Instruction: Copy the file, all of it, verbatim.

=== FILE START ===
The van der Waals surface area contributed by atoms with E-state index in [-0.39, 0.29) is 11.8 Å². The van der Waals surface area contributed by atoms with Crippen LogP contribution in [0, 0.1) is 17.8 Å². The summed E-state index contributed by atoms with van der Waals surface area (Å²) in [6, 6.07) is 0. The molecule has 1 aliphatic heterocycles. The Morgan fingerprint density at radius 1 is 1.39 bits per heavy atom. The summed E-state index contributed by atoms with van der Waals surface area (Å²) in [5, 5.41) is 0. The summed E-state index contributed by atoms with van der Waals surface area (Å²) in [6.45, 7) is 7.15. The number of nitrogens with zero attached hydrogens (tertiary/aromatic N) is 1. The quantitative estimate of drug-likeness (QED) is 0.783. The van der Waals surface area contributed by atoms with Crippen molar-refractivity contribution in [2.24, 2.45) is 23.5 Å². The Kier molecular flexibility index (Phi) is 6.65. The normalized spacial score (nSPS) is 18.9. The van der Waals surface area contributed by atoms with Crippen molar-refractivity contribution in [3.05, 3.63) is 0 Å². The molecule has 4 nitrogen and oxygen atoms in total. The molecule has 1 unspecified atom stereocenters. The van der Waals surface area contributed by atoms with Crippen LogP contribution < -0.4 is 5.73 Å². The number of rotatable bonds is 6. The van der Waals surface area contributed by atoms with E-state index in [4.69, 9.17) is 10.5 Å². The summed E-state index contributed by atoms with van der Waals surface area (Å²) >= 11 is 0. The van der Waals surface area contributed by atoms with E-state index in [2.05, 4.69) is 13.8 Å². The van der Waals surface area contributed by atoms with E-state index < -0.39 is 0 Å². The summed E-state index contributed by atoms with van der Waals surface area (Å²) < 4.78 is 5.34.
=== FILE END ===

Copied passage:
The van der Waals surface area contributed by atoms with E-state index in [-0.39, 0.29) is 11.8 Å². The van der Waals surface area contributed by atoms with Crippen LogP contribution in [0, 0.1) is 17.8 Å². The summed E-state index contributed by atoms with van der Waals surface area (Å²) in [6, 6.07) is 0. The molecule has 1 aliphatic heterocycles. The Morgan fingerprint density at radius 1 is 1.39 bits per heavy atom. The summed E-state index contributed by atoms with van der Waals surface area (Å²) in [5, 5.41) is 0. The summed E-state index contributed by atoms with van der Waals surface area (Å²) in [6.45, 7) is 7.15. The number of nitrogens with zero attached hydrogens (tertiary/aromatic N) is 1. The quantitative estimate of drug-likeness (QED) is 0.783. The van der Waals surface area contributed by atoms with Crippen molar-refractivity contribution in [2.24, 2.45) is 23.5 Å². The Kier molecular flexibility index (Phi) is 6.65. The normalized spacial score (nSPS) is 18.9. The van der Waals surface area contributed by atoms with Crippen molar-refractivity contribution in [3.05, 3.63) is 0 Å². The molecule has 4 nitrogen and oxygen atoms in total. The molecule has 1 unspecified atom stereocenters. The van der Waals surface area contributed by atoms with Crippen LogP contribution < -0.4 is 5.73 Å². The number of rotatable bonds is 6. The van der Waals surface area contributed by atoms with E-state index in [4.69, 9.17) is 10.5 Å². The summed E-state index contributed by atoms with van der Waals surface area (Å²) >= 11 is 0. The van der Waals surface area contributed by atoms with E-state index in [2.05, 4.69) is 13.8 Å². The van der Waals surface area contributed by atoms with E-state index < -0.39 is 0 Å². The summed E-state index contributed by atoms with van der Waals surface area (Å²) < 4.78 is 5.34.